The New London Police Department needs a chief and deputy chief. The recent decision by Mayor Daryl Justin Finizio to place Chief Margaret Ackley on medical leave has left Deputy Chief Peter Reichard alone in charge as acting chief.
In fact acting-Chief Reichard has been a near solo act for about four months. Chief Ackley suffered a head injury when struck by a windblown window pane during Superstorm Sandy last October. Since then, for medical reasons, she has only saw fit to work a couple of hours a day. The Finizio administration should have moved quicker in placing the chief on full medical leave and moving the process, and the cost, into the workers' compensation system.
We wish Chief Ackley a speedy recovery. Her return would obviously address the problem. But given the apparent prolonged medical issues tied to her head blow, there seems to be great uncertainty as to when the chief might return, if she returns.
The chief and acting chief are the only non-union members of the NLPD. When operating with just a chief, or in this case acting chief, any absence by the chief for a vacation or illness means union members are running the department top to bottom. The potential conflicts are obvious. It is not a healthy management situation.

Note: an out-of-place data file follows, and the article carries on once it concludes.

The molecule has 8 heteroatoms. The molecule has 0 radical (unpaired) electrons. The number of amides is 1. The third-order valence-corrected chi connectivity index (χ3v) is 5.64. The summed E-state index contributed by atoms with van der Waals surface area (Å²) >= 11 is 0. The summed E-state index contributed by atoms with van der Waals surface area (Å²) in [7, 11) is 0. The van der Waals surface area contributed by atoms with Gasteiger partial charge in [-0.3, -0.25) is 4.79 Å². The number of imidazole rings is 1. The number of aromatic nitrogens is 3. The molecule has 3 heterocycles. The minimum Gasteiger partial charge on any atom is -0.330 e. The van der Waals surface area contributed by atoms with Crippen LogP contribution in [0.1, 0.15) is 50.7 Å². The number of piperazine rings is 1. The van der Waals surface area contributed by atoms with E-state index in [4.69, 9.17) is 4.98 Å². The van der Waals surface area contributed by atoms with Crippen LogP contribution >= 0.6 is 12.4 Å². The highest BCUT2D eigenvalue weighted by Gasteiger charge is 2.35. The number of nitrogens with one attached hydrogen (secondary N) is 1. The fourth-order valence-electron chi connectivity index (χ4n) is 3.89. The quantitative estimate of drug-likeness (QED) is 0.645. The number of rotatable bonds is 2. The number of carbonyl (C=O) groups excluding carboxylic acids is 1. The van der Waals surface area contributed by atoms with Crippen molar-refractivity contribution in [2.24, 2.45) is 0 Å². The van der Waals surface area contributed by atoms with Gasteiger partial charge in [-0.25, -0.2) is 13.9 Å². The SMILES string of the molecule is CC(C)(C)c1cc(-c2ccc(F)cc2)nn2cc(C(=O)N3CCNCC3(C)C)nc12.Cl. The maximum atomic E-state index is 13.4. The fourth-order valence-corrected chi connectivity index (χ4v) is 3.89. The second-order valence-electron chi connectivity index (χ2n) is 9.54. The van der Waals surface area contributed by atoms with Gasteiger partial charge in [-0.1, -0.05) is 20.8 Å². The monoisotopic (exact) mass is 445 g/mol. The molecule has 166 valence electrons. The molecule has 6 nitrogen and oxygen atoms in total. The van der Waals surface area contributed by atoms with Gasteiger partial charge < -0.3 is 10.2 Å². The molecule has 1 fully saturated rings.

Also at issue is the fact the deputy chief is primarily responsible for overseeing the investigation of allegations of misconduct lodged by citizens against police officers. Having that responsibility, plus the normal job of running the department, is too much. Managing overtime, handling personnel matters, and setting priorities require a chief who is fully engaged.
The challenge for Mayor Finizio is trying to figure out a means to get the police administration back up to strength while protecting the labor rights of the injured chief. Chief Ackley almost left under a severance deal at the beginning of the mayor's term of office; perhaps it is time to revisit that possibility.
The sooner the department can get back to operating with a full-time chief and deputy chief, the better.
The editorial board is composed of the publisher and four journalists of varied editing and reporting backgrounds. The board's discussions and information gained from its meetings with political, civic, and business leaders drive the institutional voice of The Day, as expressed in its editorials. The editorial department operates separately from the newsroom.